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Food & Drink

Designing Hot Joy takes a village

Photo: Casey Howell, License: N/A

Casey Howell

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Hot Joy doesn’t do subtle–that much is evident as soon as you step inside the eatery.

The vestibule holds a floor-to-ceiling shelf filled with Asian tchotchkes on the left with pillowy couches that fill in as a waiting area on the right. Above hang a series of cage lanterns, in all shapes and sizes, welcoming you to your next food adventure.

But as anyone who’s been chomping at the bit to, well, chomp on all of Hot Joy’s food, knows, the restaurant didn’t come together overnight.

12 Shots of Art & Design in Play at Hot Joy

“That space wasn’t the sort ... we envisioned—it’s larger and most of the bar was already constructed so it was impractical to move it—it looked like a TGIFridays or Bennigan’s … so that was a challenge,” Chad Carey, co-owner, said.

Partner Erick Schlather was charged with turning the space into a more manageable venue, while Carey and Charlie Biedenharn provided the broad strokes. “We wanted to broadcast some Asian things, but not too Asian, this isn’t an ironic Chinese restaurant,” Carey said.

The left side of the restaurant was broken down into seven booths, separated by 15 custom screens designed by graphic artist Jamie Stolarski, of Spurs veladora fame, who also took on the challenge of designing Hot Joy’s menus, signage and other paper materials. The screens draw influences from China, Japan, Indonesia, Morocco, and there’s a “HJ” screen that nods to the restaurant’s cheeky nature.

“They wanted to emphasize the DIY, a mix of high-end and low-end, while using old Asian tropes in a fun, new way,” Stolarski said of his guidelines.

Gregorio Mannino, a film production designer (his work was featured in last year’s Sanitarium) who also co-designed The Monterey and Barbaro, came on board with one directive–“It’s Caucasian Asian, it’s obviously a bunch of white dudes trying to open an Asian restaurant.”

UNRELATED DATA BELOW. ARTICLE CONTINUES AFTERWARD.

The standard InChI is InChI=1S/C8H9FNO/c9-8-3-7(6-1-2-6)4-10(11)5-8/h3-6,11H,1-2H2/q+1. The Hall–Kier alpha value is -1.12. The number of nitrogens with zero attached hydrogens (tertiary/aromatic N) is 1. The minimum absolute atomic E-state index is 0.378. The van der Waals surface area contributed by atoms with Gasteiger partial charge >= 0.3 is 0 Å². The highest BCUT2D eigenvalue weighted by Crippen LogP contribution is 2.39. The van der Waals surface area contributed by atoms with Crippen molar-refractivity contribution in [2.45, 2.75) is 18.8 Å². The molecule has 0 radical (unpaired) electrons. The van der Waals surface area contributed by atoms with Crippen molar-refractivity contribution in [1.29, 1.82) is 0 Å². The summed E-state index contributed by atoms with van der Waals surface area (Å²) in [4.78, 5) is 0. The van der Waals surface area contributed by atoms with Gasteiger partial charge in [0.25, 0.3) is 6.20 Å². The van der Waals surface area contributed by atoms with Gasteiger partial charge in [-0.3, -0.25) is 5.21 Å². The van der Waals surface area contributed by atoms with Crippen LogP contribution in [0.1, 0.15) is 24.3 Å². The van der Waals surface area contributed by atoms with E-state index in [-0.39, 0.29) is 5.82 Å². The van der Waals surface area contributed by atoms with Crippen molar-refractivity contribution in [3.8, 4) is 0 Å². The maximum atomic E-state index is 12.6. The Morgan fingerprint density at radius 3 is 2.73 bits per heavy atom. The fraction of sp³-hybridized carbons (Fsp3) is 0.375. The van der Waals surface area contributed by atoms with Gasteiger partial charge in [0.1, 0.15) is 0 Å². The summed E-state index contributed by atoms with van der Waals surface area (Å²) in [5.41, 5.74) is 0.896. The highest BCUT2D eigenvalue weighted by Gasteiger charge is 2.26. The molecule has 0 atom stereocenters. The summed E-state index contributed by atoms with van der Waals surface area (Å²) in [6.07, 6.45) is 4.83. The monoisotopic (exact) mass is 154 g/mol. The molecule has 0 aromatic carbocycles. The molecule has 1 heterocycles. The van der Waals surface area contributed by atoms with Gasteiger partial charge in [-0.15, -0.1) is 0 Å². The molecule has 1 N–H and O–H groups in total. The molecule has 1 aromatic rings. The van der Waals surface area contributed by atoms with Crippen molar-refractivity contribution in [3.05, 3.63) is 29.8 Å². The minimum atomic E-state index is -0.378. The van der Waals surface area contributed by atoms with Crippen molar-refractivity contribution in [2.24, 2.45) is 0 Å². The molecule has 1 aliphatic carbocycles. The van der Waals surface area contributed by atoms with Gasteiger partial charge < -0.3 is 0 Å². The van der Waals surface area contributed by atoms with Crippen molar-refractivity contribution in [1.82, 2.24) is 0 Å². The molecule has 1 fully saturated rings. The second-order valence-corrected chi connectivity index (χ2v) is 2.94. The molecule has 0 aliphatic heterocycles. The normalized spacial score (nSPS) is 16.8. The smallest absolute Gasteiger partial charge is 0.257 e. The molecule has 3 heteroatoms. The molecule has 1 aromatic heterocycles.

With that in mind, Mannino looked to New York City, where he’s also designed eateries, specifically Chinatown.

“That entrance is similar to a Chinese herb shop, filled with mysterious things. It sets that tone—be ready for an experience, for the unexpected,” Mannino said.

The designer also took on the individual booths, each with its own theme and upholstered by Reggie de la Garza. And he’s still not done.

“There’s still art coming in,” Mannino said of the items he sources through shops in Houston and online.

Then, of course, there’s the mural created by veteran tattoo artist Kelly Edwards. The owners wanted to include riffs on Asian themes through street art. Edwards drew inspiration from the Seven Gods of Fortune often seen in Japanese art and folklore, while also tying back to the seven booths. He described the 6-by-21-foot mural as “kind of weird, with lots going on,” and sure enough, there is. There’s a big boat of riches and seven jolly gods spilling forth their good luck and happiness onto the eatery. His work can also be seen on the concrete bartop and on one of the bar’s columns.

Rudy Herrera, artist and overnight baker at Bakery Lorraine also pitched in with smaller illustrations inside the restrooms—Hayao Miyazaki’s Totoro is especially adorable.

Yes, the space is overwhelming at times, and I swear Mannino adds new items to the vestibule after every visit, but it’s all part of the theater.

“It should be stimulating to the senses, it should be an experience,” Mannino said.

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